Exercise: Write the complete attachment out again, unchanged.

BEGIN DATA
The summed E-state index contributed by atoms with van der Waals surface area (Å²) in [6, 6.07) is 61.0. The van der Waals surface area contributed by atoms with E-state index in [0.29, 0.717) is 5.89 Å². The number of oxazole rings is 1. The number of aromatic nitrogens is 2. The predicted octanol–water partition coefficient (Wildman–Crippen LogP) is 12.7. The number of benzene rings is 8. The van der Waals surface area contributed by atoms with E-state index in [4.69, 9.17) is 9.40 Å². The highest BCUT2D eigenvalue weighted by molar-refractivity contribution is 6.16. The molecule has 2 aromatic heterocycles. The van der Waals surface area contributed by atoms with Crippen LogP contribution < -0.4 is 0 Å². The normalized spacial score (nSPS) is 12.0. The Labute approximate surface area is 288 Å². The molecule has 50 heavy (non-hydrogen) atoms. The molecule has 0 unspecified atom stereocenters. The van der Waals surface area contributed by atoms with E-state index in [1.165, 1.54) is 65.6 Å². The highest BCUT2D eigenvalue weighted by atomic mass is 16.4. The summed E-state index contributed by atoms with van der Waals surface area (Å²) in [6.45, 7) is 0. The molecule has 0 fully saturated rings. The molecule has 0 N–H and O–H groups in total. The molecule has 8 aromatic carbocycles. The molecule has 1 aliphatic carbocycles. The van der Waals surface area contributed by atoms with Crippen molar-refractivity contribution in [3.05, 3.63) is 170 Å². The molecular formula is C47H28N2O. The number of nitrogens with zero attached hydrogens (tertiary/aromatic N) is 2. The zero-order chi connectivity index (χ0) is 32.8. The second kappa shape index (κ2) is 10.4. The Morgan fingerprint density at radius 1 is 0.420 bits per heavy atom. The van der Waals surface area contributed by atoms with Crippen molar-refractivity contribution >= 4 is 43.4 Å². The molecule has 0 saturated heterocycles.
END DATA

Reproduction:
The summed E-state index contributed by atoms with van der Waals surface area (Å²) in [6, 6.07) is 61.0. The van der Waals surface area contributed by atoms with E-state index in [0.29, 0.717) is 5.89 Å². The number of oxazole rings is 1. The number of aromatic nitrogens is 2. The predicted octanol–water partition coefficient (Wildman–Crippen LogP) is 12.7. The number of benzene rings is 8. The van der Waals surface area contributed by atoms with E-state index in [4.69, 9.17) is 9.40 Å². The highest BCUT2D eigenvalue weighted by molar-refractivity contribution is 6.16. The molecule has 2 aromatic heterocycles. The van der Waals surface area contributed by atoms with Crippen LogP contribution < -0.4 is 0 Å². The normalized spacial score (nSPS) is 12.0. The Labute approximate surface area is 288 Å². The molecule has 50 heavy (non-hydrogen) atoms. The molecule has 0 unspecified atom stereocenters. The van der Waals surface area contributed by atoms with E-state index in [1.165, 1.54) is 65.6 Å². The highest BCUT2D eigenvalue weighted by atomic mass is 16.4. The summed E-state index contributed by atoms with van der Waals surface area (Å²) in [6.45, 7) is 0. The molecule has 0 fully saturated rings. The molecule has 0 N–H and O–H groups in total. The molecule has 8 aromatic carbocycles. The molecule has 1 aliphatic carbocycles. The van der Waals surface area contributed by atoms with Crippen molar-refractivity contribution in [3.05, 3.63) is 170 Å². The molecular formula is C47H28N2O. The number of nitrogens with zero attached hydrogens (tertiary/aromatic N) is 2. The zero-order chi connectivity index (χ0) is 32.8. The second kappa shape index (κ2) is 10.4. The Morgan fingerprint density at radius 1 is 0.420 bits per heavy atom. The van der Waals surface area contributed by atoms with Crippen molar-refractivity contribution >= 4 is 43.4 Å². The molecule has 0 saturated heterocycles.